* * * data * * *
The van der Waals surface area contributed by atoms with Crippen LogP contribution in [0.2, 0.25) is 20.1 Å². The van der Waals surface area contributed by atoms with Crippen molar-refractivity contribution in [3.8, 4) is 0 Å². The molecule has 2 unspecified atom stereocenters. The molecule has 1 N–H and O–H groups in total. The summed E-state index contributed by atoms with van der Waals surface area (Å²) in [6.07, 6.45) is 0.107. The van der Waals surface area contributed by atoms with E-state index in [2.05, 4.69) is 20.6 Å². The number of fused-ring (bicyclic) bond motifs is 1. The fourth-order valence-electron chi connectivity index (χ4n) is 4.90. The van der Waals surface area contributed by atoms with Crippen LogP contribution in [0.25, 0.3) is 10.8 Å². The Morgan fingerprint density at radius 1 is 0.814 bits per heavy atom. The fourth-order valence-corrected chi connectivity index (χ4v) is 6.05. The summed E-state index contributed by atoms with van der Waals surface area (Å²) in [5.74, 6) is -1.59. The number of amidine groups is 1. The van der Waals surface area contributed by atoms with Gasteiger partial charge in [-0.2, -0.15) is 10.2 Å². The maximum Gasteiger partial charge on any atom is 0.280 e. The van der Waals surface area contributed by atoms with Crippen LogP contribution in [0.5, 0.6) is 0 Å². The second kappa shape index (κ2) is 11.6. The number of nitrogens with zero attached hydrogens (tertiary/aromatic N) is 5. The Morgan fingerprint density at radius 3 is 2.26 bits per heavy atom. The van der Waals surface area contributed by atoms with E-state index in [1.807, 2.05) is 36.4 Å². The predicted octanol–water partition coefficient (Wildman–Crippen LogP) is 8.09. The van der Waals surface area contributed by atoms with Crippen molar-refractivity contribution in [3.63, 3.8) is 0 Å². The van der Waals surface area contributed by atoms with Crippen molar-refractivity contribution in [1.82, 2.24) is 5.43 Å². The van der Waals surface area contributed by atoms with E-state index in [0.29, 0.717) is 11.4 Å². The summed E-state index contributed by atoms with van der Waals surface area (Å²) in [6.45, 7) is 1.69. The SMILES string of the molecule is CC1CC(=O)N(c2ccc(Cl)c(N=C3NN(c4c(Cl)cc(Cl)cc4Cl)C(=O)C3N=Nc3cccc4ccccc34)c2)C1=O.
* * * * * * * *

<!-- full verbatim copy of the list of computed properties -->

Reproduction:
The van der Waals surface area contributed by atoms with Crippen LogP contribution in [0.2, 0.25) is 20.1 Å². The van der Waals surface area contributed by atoms with Crippen molar-refractivity contribution in [3.8, 4) is 0 Å². The molecule has 2 unspecified atom stereocenters. The molecule has 1 N–H and O–H groups in total. The summed E-state index contributed by atoms with van der Waals surface area (Å²) in [6.07, 6.45) is 0.107. The van der Waals surface area contributed by atoms with E-state index in [2.05, 4.69) is 20.6 Å². The number of fused-ring (bicyclic) bond motifs is 1. The fourth-order valence-electron chi connectivity index (χ4n) is 4.90. The van der Waals surface area contributed by atoms with Crippen LogP contribution in [0.25, 0.3) is 10.8 Å². The Morgan fingerprint density at radius 1 is 0.814 bits per heavy atom. The fourth-order valence-corrected chi connectivity index (χ4v) is 6.05. The summed E-state index contributed by atoms with van der Waals surface area (Å²) in [5.74, 6) is -1.59. The number of amidine groups is 1. The van der Waals surface area contributed by atoms with Gasteiger partial charge in [-0.2, -0.15) is 10.2 Å². The maximum Gasteiger partial charge on any atom is 0.280 e. The van der Waals surface area contributed by atoms with Crippen LogP contribution in [0.5, 0.6) is 0 Å². The second kappa shape index (κ2) is 11.6. The number of nitrogens with zero attached hydrogens (tertiary/aromatic N) is 5. The Morgan fingerprint density at radius 3 is 2.26 bits per heavy atom. The van der Waals surface area contributed by atoms with E-state index in [1.807, 2.05) is 36.4 Å². The predicted octanol–water partition coefficient (Wildman–Crippen LogP) is 8.09. The van der Waals surface area contributed by atoms with Crippen molar-refractivity contribution in [3.63, 3.8) is 0 Å². The van der Waals surface area contributed by atoms with Crippen molar-refractivity contribution in [1.82, 2.24) is 5.43 Å². The van der Waals surface area contributed by atoms with E-state index in [0.29, 0.717) is 11.4 Å². The summed E-state index contributed by atoms with van der Waals surface area (Å²) in [6.45, 7) is 1.69. The SMILES string of the molecule is CC1CC(=O)N(c2ccc(Cl)c(N=C3NN(c4c(Cl)cc(Cl)cc4Cl)C(=O)C3N=Nc3cccc4ccccc34)c2)C1=O.